Topsoil transfer from natural renosterveld to degraded old fields facilitates native vegetation recovery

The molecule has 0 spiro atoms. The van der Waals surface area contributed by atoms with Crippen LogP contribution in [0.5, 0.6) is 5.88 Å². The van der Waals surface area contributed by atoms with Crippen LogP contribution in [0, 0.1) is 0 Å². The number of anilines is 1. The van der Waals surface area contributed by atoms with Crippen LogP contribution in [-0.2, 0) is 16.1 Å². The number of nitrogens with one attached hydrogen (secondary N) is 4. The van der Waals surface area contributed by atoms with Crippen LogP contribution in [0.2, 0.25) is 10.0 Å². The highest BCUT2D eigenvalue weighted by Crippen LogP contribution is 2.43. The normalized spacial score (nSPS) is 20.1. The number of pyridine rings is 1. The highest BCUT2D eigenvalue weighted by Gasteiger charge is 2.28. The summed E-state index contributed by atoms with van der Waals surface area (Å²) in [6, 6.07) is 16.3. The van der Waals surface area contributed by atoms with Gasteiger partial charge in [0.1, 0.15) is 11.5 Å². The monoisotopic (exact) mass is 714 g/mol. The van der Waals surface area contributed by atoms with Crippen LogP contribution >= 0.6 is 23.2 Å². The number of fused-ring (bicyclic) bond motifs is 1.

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The transfer of soils from intact vegetation communities to degraded ecosystems is seen as a promising restoration tool aimed at facilitating vegetation recovery. This study examined how topsoil transfer from intact renosterveld to degraded old fields improves vegetation diversity, cover, and composition. Transferred topsoil were overlaid on 30 quadrats, each measuring 1 m(2), in May 2009. Eight years following the initial soil transfer, vegetation diversity in the soil transfer site showed an increase towards the natural site compared to the old field site where no soil transfer was administered. Both species richness and cover for trees and shrubs in the soil transfer site increased towards the natural site, though this was not the case for herbs and grasses. One-way analysis of similarity (ANOSIM) showed significant (R = 0.55) separation in community composition between sites. The study concludes that soil transfer from intact renosterveld to degraded old fields is a promising restoration technique because it increases species diversity and cover and facilitates vegetation recovery. A significant restoration implication of this study is that soil transfer introduces key renosterveld native tree and shrub species that can facilitate successful restoration and act as restoration foci or nurse plants.